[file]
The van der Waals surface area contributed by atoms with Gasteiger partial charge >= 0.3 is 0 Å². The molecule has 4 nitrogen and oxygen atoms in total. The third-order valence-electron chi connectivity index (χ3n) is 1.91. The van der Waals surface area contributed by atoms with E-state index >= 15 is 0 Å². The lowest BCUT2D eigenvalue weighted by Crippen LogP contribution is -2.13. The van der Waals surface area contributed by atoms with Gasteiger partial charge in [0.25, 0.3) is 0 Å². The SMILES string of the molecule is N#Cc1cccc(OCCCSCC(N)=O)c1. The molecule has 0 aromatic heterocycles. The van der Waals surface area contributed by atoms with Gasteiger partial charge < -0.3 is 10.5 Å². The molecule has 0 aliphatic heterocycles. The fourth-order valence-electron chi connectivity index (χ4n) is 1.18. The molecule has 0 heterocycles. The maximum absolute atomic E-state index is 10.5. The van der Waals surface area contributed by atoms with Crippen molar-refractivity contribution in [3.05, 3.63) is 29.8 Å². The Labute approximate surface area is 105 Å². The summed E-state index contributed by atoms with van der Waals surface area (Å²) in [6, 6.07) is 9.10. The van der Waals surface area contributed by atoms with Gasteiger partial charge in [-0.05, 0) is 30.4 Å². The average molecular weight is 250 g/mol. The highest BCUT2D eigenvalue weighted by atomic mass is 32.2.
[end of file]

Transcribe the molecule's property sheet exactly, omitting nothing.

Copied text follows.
The van der Waals surface area contributed by atoms with Gasteiger partial charge >= 0.3 is 0 Å². The molecule has 4 nitrogen and oxygen atoms in total. The third-order valence-electron chi connectivity index (χ3n) is 1.91. The van der Waals surface area contributed by atoms with E-state index >= 15 is 0 Å². The lowest BCUT2D eigenvalue weighted by Crippen LogP contribution is -2.13. The van der Waals surface area contributed by atoms with Gasteiger partial charge in [0.25, 0.3) is 0 Å². The SMILES string of the molecule is N#Cc1cccc(OCCCSCC(N)=O)c1. The molecule has 0 aromatic heterocycles. The van der Waals surface area contributed by atoms with Gasteiger partial charge < -0.3 is 10.5 Å². The molecule has 0 aliphatic heterocycles. The fourth-order valence-electron chi connectivity index (χ4n) is 1.18. The molecule has 0 heterocycles. The maximum absolute atomic E-state index is 10.5. The van der Waals surface area contributed by atoms with Crippen molar-refractivity contribution in [3.05, 3.63) is 29.8 Å². The Labute approximate surface area is 105 Å². The summed E-state index contributed by atoms with van der Waals surface area (Å²) in [6, 6.07) is 9.10. The van der Waals surface area contributed by atoms with Gasteiger partial charge in [-0.05, 0) is 30.4 Å². The average molecular weight is 250 g/mol. The highest BCUT2D eigenvalue weighted by atomic mass is 32.2.